Mining Indaba: Orion stars as Creasy helps it go where South Africa’s local investors fear to tread
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Tim Treadgold is a Perth-based journalist who has been covering the resources sector for more than 40 years. He writes regular columns for Stockhead and attended Mining Indaba, the Africa’s biggest mining conference, this week.
There isn’t a competition at Mining Indaba, Africa’s biggest investment conference to determine the best performing company.
But if there was, Orion Minerals, a small Australian-based stock with deep African roots, would be a strong contender.
Over the past five days, a period which includes the lead-up to this week’s conference in Cape Town, Orion shares have risen by 42%, partly because a surplus of shares left over from a recent fund-raising has been absorbed by the market.
But the rise from 2.1c to 3c is more a case of Orion starting to attract the eye of investors who like a contrarian situation – stocks which appeal because they are different and have the potential to deliver exceptional future returns.
Orion is a company different in many ways with the most startling being that it is a small mineral explorer and project developer actually investing in the South African mining industry.
That shouldn’t sound as unusual as it is because South Africa has a resource development history which is the envy of the mining world. It’s also a history which is fading for multiple reasons, including onerous government regulations, repeated changes to mining laws, and a lack of local investment support for home-grown exploration stocks – of which there are very few.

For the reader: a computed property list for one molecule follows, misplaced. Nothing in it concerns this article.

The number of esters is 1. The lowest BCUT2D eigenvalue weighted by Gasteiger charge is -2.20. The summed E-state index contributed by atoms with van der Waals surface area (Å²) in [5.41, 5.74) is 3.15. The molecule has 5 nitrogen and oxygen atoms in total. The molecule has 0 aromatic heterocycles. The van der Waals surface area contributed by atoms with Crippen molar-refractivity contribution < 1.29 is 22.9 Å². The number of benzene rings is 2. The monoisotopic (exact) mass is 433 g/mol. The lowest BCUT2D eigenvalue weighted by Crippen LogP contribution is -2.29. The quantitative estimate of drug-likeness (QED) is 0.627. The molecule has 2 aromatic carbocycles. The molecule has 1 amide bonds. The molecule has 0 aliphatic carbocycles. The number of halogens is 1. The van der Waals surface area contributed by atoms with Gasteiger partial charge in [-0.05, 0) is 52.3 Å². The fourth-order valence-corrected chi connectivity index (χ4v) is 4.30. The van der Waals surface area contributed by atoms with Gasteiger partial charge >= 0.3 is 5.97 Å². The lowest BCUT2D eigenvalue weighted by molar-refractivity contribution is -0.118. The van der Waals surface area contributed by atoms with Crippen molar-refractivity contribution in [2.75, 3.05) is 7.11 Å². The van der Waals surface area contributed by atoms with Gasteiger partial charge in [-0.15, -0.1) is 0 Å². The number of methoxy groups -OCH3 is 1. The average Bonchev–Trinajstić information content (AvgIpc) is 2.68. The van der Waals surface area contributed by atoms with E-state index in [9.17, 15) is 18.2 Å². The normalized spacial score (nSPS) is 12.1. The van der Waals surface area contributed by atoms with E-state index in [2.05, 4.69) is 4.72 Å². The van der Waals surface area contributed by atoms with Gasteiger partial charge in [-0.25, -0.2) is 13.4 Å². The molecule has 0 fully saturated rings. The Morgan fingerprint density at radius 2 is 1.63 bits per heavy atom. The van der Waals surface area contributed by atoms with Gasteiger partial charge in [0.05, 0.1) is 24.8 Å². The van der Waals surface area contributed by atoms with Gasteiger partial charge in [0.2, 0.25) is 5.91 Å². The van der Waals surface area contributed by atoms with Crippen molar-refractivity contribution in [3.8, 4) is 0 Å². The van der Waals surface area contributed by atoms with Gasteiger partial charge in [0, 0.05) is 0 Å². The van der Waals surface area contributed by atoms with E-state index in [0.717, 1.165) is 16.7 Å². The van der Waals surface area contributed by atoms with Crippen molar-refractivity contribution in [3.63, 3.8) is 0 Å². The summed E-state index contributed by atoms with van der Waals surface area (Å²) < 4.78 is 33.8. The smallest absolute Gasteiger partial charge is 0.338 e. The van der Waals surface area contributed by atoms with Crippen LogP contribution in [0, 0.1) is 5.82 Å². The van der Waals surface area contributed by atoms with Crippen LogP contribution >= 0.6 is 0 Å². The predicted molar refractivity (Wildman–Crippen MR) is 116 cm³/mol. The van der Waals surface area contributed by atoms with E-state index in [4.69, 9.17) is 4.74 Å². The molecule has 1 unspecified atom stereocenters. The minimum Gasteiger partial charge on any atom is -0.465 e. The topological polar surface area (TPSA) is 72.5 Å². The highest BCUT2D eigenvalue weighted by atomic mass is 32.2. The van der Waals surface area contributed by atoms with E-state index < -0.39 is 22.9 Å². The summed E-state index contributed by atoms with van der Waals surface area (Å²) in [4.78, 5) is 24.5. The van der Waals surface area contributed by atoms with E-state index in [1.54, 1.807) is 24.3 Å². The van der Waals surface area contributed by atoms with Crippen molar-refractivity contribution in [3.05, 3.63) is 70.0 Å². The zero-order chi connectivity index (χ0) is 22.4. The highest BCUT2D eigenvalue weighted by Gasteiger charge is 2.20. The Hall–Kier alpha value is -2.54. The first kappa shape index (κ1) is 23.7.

What Orion has done, with the backing of Independence Group, an Australian miner which is part-owned by the country’s richest prospector, Mark Creasy, is put its foot on a piece of South African mining history, the mothballed Prieska zinc and copper mine in the remote Northern Cape Province.
If Prieska was in a more mining-friendly environment it would have been revitalised years ago to catch the recovery in commodity prices and to enjoy the benefits of modern exploration techniques to find additional orebodies around the copper/zinc core worked for 20 years up to 1991.
“Frozen in time” is one way of describing Prieska which has been shown by Orion to contain enough unmined ore to support a fresh campaign lasting at least 10 years, with capital payback achieved in three years, and annual free cash flow of $A130 million.
There is almost certainly more to come because the nature of the orebody at Prieska, a volcanogenic massive sulphide (VMS), is that they often occur in clusters.
With such a good story to tell, Orion should not struggle to raise the estimated $300-to-$330 million in funding from banks and investors to redevelop Prieska, and it could become a poster boy for the creation of a small explorer/developer sector on the Johannesburg Stock Exchange (JSE).
The problem is that the JSE, and the wider South African business community, has never embraced a small mining culture. That means there is only a handful of small miners listed on what is an astonishingly thin mining section of stock exchange in a country largely built on mining.